Drawing overlays on SAS-generated Google maps

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Google Maps with SASIn this post, I am going to expand on my prior posts, Spice up SAS output with live Google maps and Live Google maps in SAS -- multiple markers to explore some new functionality.

Using similar techniques, I'll demonstrate how to draw a closed geometric shape, in particular, a polygon, on a Google map. Well, let’s make it more than one polygons – two for simplicity. Overlaying polygons on a Google map is a great visualization for geographical and administrative regions, such as countries, states, counties, school districts, areas of services, etc. Besides, practically any shape can be approximated by a polygon with a large enough number of vertices. Here's an example what we are going to get:

Google map generated in SAS with clickable polygons

The map is rendered with semi-transparent colors as fill colors for the polygon areas and a one-pixel solid color (stroke color) for the polygon borders. Actually, border lines are not necessary if adjacent areas are of different colors.

I have also included a technique for creating an information window object that displays information pertinent to each polygon region.  The code has an event listener that shows the corresponding information in the information window when a user clicks in the area of a polygon.

How it's done

You can view and download the full sample SAS code. Here are explanations and clarifications for each code section in this example:

1. Specify the HTML output file location.  Use the FILENAME statement to assign a fileref to the physical location of the HTML file you are going to generate.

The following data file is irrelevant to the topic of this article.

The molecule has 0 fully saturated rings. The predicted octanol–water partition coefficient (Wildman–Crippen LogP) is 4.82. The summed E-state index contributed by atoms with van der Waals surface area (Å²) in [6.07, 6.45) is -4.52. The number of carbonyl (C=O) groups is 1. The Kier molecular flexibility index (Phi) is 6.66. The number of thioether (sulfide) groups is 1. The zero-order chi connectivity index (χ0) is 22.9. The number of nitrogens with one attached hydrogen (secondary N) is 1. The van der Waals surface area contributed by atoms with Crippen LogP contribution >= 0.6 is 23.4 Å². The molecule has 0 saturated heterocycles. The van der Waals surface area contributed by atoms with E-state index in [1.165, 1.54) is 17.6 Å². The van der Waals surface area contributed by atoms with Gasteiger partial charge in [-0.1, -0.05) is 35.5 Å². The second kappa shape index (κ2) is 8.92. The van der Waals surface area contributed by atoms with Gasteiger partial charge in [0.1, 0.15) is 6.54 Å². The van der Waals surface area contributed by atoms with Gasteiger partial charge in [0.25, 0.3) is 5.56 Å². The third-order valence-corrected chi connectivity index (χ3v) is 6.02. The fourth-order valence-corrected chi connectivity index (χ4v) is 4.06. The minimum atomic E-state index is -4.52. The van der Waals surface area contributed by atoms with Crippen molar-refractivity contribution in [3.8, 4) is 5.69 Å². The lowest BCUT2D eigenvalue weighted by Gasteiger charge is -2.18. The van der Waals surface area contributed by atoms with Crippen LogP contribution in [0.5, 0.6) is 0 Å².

2. Prepare the data. To make this example self-contained, I generated the source SAS table within the code itself.  In reality, you would prepare your data table by pulling or combining data from a database or other data storage. The source data has one observation per each vertex of each polygon. The data set variables include a region identifier (region), region color (aclor), region area in square miles (area), population, and latitude (lat) and longitude (lng) as shown here:

Google map generated in SAS with clickable polygons

3. Determine the map center. Center your Google map based on the geometrical center between minimum and maximum latitudes and longitudes of all polygons’ vertices:

proc means data=regions noprint;
  var lat lng;
  output out=dataspan (keep=minlat maxlat minlng maxlng) min(lat)=minlat
        max(lat)=maxlat min(lng)=minlng max(lng)= maxlng;
run;

data centerdata;
  set dataspan;
  clat = minlat + (maxlat - minlat)/2;
  clng = minlng + (maxlng - minlng)/2;
run;

4. Initialize the map. This section is not different from our prior implementations of the Google map with markers and info windows and uses a DATA _NULL_ step to generate a non-repeatable section of the code.

5. Add multiple regions. This portion of the code also uses a DATA _NULL_ step, but here the DATA step loops through the source data as many times as there are observations in it.

First, latitude-longitude pairs of all the vertices of each polygon are written into a Javascript array (called border), and then each polygon is created and overlaid on the Google map (google.maps.Polygon({paths: border, … ).

In this code section, for each polygon (mypoly1, mypoly2), we also create contents of the info window (info1, info2) and define event listeners (google.maps.event.addListener).

6. Wrap up the HTML file.  Again, this section is not different from our prior implementations of the Google map with markers and info windows and uses a DATA _NULL_ step to generate a non-repeatable section of the code to wrap up the Javascript and HTML.

Using the final Google map

Running the above code sample generatess the gmapoutput_poly.html file, which, when opened in a web browser, produces the following Google map containing two polygon areas:
Google map generated in SAS with clickable areas

Click for an interactive version of the map.  You can move it around, zoom in and zoom out, and you can click on any colored polygon to display detail information about that area in a popped information window as shown in Figure 1. The info window is opened at the point clicked by the user, but displays information about the whole polygon area. You can also switch between the Map and Satellite views.